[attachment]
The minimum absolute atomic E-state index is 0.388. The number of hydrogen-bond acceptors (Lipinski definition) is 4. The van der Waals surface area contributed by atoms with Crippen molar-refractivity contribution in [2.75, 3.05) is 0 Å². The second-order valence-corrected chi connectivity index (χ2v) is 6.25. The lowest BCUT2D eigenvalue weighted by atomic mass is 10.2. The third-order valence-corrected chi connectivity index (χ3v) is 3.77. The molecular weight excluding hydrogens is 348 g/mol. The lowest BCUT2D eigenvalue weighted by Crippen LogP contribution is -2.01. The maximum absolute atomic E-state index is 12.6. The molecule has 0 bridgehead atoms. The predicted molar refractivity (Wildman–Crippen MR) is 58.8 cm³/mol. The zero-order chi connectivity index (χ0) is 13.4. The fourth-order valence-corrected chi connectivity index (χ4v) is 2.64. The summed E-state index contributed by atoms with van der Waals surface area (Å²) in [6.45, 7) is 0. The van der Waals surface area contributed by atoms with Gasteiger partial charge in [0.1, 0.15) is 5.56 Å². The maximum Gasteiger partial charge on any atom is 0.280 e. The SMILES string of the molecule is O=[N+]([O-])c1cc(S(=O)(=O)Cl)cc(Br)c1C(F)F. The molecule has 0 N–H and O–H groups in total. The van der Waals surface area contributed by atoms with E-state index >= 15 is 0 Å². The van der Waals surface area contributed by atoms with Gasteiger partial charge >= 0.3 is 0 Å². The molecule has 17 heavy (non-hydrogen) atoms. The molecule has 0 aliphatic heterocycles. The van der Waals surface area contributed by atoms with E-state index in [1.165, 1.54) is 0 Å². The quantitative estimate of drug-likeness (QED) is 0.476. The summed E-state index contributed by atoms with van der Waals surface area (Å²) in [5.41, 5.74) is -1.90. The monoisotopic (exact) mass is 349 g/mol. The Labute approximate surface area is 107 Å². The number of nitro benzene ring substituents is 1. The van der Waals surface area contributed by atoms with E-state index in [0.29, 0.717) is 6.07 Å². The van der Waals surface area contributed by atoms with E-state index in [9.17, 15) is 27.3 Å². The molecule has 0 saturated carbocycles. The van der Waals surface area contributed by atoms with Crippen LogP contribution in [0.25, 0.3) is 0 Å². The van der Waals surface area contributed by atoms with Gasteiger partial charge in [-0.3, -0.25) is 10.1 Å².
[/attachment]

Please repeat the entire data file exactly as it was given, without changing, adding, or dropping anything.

The minimum absolute atomic E-state index is 0.388. The number of hydrogen-bond acceptors (Lipinski definition) is 4. The van der Waals surface area contributed by atoms with Crippen molar-refractivity contribution in [2.75, 3.05) is 0 Å². The second-order valence-corrected chi connectivity index (χ2v) is 6.25. The lowest BCUT2D eigenvalue weighted by atomic mass is 10.2. The third-order valence-corrected chi connectivity index (χ3v) is 3.77. The molecular weight excluding hydrogens is 348 g/mol. The lowest BCUT2D eigenvalue weighted by Crippen LogP contribution is -2.01. The maximum absolute atomic E-state index is 12.6. The molecule has 0 bridgehead atoms. The predicted molar refractivity (Wildman–Crippen MR) is 58.8 cm³/mol. The zero-order chi connectivity index (χ0) is 13.4. The fourth-order valence-corrected chi connectivity index (χ4v) is 2.64. The summed E-state index contributed by atoms with van der Waals surface area (Å²) in [6.45, 7) is 0. The van der Waals surface area contributed by atoms with Gasteiger partial charge in [0.1, 0.15) is 5.56 Å². The maximum Gasteiger partial charge on any atom is 0.280 e. The SMILES string of the molecule is O=[N+]([O-])c1cc(S(=O)(=O)Cl)cc(Br)c1C(F)F. The molecule has 0 N–H and O–H groups in total. The van der Waals surface area contributed by atoms with E-state index >= 15 is 0 Å². The van der Waals surface area contributed by atoms with Gasteiger partial charge >= 0.3 is 0 Å². The molecule has 17 heavy (non-hydrogen) atoms. The molecule has 0 aliphatic heterocycles. The van der Waals surface area contributed by atoms with E-state index in [1.165, 1.54) is 0 Å². The quantitative estimate of drug-likeness (QED) is 0.476. The summed E-state index contributed by atoms with van der Waals surface area (Å²) in [5.41, 5.74) is -1.90. The monoisotopic (exact) mass is 349 g/mol. The Labute approximate surface area is 107 Å². The number of nitro benzene ring substituents is 1. The van der Waals surface area contributed by atoms with E-state index in [0.29, 0.717) is 6.07 Å². The van der Waals surface area contributed by atoms with E-state index in [9.17, 15) is 27.3 Å². The molecule has 0 saturated carbocycles. The van der Waals surface area contributed by atoms with Crippen LogP contribution in [0.25, 0.3) is 0 Å². The van der Waals surface area contributed by atoms with Gasteiger partial charge in [-0.3, -0.25) is 10.1 Å².